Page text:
Tuesday, February 17, 2009

Setting Reasonable Expectations: Screening in the Literature

Alison Schonwald and her colleagues at Harvard made a useful contribution to the literature this month in Pediatrics, the journal of the AAP, with an article titled "Routine Developmental Screening Implemented in Urban Primary Care Settings"-  the abstract is available for free, but my academy has not yet opened its contents to the world without a subscription.  They describe the process of integrating the PEDS into two pediatric practices in the Harvard system, and spent time looking at the impact of that transition on the systems in which they practice.  To me, two things rang out loudly, that should inform our discussions:
1)  What do we call success?:  In academic practices, with the option of EASY access to a second level screening at no extra cost,  they were able to increase the rate of screening from 15% to 61%.  It will take more than a mandate to get kids screened-  it would be interesting to know why kids in this setting were not screened, and we shouldn't expect it to be much better quickly in non-academic settings with less facile access to second level screening.
2)  What are we likely to find?:  In young children, the RATE of identifying behavioral concerns increased, whereas the providers we pretty good at finding developmental problems before screening was implemented.  Overall, we are still talking about a small number of children, and NONE of the ones that they found rose to the level of SED.  These data suggest that behavioral screening under age 2 is UNLIKELY to find much SED.  Should we really be screening them 9 times over 2 years to find so little?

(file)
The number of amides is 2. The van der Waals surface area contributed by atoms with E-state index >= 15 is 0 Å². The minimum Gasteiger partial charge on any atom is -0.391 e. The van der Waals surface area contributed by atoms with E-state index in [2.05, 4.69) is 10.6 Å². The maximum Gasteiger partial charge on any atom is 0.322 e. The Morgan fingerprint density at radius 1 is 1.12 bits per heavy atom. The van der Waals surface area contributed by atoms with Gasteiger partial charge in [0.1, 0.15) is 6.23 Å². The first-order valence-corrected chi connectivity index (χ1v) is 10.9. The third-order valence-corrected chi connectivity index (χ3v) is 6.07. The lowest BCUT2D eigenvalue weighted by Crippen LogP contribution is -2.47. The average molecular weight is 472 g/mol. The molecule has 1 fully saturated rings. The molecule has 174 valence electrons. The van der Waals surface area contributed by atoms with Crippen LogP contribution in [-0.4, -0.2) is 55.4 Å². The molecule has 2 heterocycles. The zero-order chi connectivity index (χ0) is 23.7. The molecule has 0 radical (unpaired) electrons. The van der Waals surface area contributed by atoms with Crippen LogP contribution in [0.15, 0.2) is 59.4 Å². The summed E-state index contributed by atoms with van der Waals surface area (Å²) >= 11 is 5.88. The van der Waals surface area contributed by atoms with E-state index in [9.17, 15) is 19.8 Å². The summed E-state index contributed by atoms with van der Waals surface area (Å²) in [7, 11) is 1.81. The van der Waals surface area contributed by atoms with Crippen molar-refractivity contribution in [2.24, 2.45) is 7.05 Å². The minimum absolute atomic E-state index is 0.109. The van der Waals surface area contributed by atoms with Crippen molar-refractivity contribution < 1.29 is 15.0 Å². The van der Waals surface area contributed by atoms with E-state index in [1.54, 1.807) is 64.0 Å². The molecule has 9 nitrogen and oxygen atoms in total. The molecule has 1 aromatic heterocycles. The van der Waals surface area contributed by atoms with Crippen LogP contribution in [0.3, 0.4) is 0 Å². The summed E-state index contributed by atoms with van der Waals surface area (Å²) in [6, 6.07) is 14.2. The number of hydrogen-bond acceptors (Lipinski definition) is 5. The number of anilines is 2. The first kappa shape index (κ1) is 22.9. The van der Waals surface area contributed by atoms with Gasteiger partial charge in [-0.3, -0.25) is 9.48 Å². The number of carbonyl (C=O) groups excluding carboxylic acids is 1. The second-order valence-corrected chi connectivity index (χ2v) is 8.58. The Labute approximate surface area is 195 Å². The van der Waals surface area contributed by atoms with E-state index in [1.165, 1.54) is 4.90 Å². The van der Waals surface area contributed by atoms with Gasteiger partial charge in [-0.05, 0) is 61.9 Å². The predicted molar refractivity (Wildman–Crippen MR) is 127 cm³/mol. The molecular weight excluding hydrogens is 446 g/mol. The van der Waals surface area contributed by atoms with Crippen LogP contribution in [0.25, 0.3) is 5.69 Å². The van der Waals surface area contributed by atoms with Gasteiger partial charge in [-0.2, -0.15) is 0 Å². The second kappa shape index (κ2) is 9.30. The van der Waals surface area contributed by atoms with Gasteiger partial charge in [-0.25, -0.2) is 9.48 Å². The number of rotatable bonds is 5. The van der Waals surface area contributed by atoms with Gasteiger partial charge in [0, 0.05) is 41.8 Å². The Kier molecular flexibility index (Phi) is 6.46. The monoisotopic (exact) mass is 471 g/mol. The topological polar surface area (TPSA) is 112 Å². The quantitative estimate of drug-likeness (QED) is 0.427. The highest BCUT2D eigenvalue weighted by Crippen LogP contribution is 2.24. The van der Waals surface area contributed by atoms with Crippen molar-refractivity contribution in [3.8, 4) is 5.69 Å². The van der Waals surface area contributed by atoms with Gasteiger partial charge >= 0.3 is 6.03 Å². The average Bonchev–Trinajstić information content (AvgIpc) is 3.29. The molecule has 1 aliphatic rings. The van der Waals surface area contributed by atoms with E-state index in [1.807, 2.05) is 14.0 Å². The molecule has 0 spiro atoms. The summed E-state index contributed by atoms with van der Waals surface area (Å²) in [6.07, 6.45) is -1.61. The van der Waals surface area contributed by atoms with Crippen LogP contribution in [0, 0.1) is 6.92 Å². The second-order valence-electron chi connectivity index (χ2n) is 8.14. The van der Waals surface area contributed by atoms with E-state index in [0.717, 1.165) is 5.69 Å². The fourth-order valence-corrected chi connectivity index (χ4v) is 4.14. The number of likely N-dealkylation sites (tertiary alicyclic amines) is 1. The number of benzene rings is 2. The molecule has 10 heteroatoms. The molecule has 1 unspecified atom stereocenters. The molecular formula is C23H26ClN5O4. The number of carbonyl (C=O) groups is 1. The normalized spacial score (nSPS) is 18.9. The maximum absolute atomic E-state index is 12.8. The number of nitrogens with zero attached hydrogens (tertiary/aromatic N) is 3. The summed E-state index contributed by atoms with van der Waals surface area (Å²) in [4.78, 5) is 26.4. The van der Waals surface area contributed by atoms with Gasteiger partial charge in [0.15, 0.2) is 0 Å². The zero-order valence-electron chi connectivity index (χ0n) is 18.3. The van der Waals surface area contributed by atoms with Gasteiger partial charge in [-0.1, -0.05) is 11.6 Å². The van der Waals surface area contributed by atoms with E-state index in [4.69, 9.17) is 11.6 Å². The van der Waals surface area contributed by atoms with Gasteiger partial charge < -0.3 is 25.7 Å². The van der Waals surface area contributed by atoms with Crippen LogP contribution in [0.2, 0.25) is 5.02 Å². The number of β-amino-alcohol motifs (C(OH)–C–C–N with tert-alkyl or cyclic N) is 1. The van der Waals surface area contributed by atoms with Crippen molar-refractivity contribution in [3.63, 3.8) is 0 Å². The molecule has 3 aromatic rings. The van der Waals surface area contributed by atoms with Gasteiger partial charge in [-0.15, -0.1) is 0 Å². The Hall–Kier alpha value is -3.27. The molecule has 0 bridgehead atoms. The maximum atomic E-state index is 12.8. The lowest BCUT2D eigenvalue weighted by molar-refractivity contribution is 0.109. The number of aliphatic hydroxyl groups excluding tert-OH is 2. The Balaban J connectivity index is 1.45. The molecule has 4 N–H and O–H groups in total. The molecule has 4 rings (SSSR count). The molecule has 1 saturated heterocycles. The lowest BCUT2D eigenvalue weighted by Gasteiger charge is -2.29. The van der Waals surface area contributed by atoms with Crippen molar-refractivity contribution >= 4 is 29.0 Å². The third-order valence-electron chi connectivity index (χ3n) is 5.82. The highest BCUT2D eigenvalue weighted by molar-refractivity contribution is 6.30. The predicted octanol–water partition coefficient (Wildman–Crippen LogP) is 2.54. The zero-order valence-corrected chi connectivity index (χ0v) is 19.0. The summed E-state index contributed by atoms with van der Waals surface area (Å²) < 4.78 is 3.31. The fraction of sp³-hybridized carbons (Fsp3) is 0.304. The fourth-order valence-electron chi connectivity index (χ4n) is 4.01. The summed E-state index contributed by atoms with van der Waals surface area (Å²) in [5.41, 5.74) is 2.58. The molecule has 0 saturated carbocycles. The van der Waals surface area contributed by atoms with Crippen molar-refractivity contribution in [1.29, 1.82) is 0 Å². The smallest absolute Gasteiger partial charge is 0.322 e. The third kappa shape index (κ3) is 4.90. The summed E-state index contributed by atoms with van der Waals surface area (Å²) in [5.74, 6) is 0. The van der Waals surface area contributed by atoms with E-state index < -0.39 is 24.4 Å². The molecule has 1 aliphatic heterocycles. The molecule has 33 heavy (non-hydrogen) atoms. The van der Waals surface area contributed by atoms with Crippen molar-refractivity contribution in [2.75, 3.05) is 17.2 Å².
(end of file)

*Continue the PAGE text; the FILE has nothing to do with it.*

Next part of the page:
In kids over 2,  the providers were already pretty good at finding the behavioral problems-  the benefit was in the identification of more developmental problems.  And the rate at which they were positive is about 10%.  MOST OF WHICH DID NOT REQUIRE REFERRAL.  This is not too different from the early MassHealth data; we are finding problems, but not overwhelming the system more than we had done already.
Alison is to be congratulated for her perseverence at getting this important work into the literature.  With Karen Hacker's work on older children, it gives us a firm grounding on which to base our policy recommendations.

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